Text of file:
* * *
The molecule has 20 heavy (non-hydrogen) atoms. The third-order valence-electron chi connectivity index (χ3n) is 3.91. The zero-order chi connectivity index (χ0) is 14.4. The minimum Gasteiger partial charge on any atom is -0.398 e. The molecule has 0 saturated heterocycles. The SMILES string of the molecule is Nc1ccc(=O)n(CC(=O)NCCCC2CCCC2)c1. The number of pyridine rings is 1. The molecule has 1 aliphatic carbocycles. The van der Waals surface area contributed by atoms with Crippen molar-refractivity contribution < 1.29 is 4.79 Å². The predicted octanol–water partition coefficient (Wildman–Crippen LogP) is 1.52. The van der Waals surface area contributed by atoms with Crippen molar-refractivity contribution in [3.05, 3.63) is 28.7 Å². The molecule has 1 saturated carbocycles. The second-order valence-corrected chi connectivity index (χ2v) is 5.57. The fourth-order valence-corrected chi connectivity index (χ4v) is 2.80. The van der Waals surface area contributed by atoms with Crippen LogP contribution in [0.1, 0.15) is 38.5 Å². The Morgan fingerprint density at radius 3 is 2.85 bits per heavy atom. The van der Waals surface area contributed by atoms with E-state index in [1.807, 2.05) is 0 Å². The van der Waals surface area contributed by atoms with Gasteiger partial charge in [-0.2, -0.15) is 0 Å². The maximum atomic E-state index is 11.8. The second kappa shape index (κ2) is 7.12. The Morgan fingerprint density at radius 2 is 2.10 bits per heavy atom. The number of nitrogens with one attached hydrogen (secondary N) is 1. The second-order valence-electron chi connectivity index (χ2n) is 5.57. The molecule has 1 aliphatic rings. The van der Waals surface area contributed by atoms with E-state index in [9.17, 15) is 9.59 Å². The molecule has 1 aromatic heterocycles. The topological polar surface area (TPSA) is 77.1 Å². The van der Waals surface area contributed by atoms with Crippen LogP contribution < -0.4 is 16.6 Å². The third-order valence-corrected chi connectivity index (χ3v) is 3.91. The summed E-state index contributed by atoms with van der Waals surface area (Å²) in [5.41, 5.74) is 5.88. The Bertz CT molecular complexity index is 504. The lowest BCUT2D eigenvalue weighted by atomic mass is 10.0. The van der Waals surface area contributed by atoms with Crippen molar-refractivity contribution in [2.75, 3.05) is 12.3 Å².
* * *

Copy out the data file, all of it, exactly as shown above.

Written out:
The molecule has 20 heavy (non-hydrogen) atoms. The third-order valence-electron chi connectivity index (χ3n) is 3.91. The zero-order chi connectivity index (χ0) is 14.4. The minimum Gasteiger partial charge on any atom is -0.398 e. The molecule has 0 saturated heterocycles. The SMILES string of the molecule is Nc1ccc(=O)n(CC(=O)NCCCC2CCCC2)c1. The number of pyridine rings is 1. The molecule has 1 aliphatic carbocycles. The van der Waals surface area contributed by atoms with Crippen molar-refractivity contribution < 1.29 is 4.79 Å². The predicted octanol–water partition coefficient (Wildman–Crippen LogP) is 1.52. The van der Waals surface area contributed by atoms with Crippen molar-refractivity contribution in [3.05, 3.63) is 28.7 Å². The molecule has 1 saturated carbocycles. The second-order valence-corrected chi connectivity index (χ2v) is 5.57. The fourth-order valence-corrected chi connectivity index (χ4v) is 2.80. The van der Waals surface area contributed by atoms with Crippen LogP contribution in [0.1, 0.15) is 38.5 Å². The Morgan fingerprint density at radius 3 is 2.85 bits per heavy atom. The van der Waals surface area contributed by atoms with E-state index in [1.807, 2.05) is 0 Å². The van der Waals surface area contributed by atoms with Gasteiger partial charge in [-0.2, -0.15) is 0 Å². The maximum atomic E-state index is 11.8. The second kappa shape index (κ2) is 7.12. The Morgan fingerprint density at radius 2 is 2.10 bits per heavy atom. The number of nitrogens with one attached hydrogen (secondary N) is 1. The second-order valence-electron chi connectivity index (χ2n) is 5.57. The molecule has 1 aliphatic rings. The van der Waals surface area contributed by atoms with E-state index in [9.17, 15) is 9.59 Å². The molecule has 1 aromatic heterocycles. The topological polar surface area (TPSA) is 77.1 Å². The van der Waals surface area contributed by atoms with Crippen LogP contribution < -0.4 is 16.6 Å². The third-order valence-corrected chi connectivity index (χ3v) is 3.91. The summed E-state index contributed by atoms with van der Waals surface area (Å²) in [5.41, 5.74) is 5.88. The Bertz CT molecular complexity index is 504. The lowest BCUT2D eigenvalue weighted by atomic mass is 10.0. The van der Waals surface area contributed by atoms with Crippen molar-refractivity contribution in [2.75, 3.05) is 12.3 Å².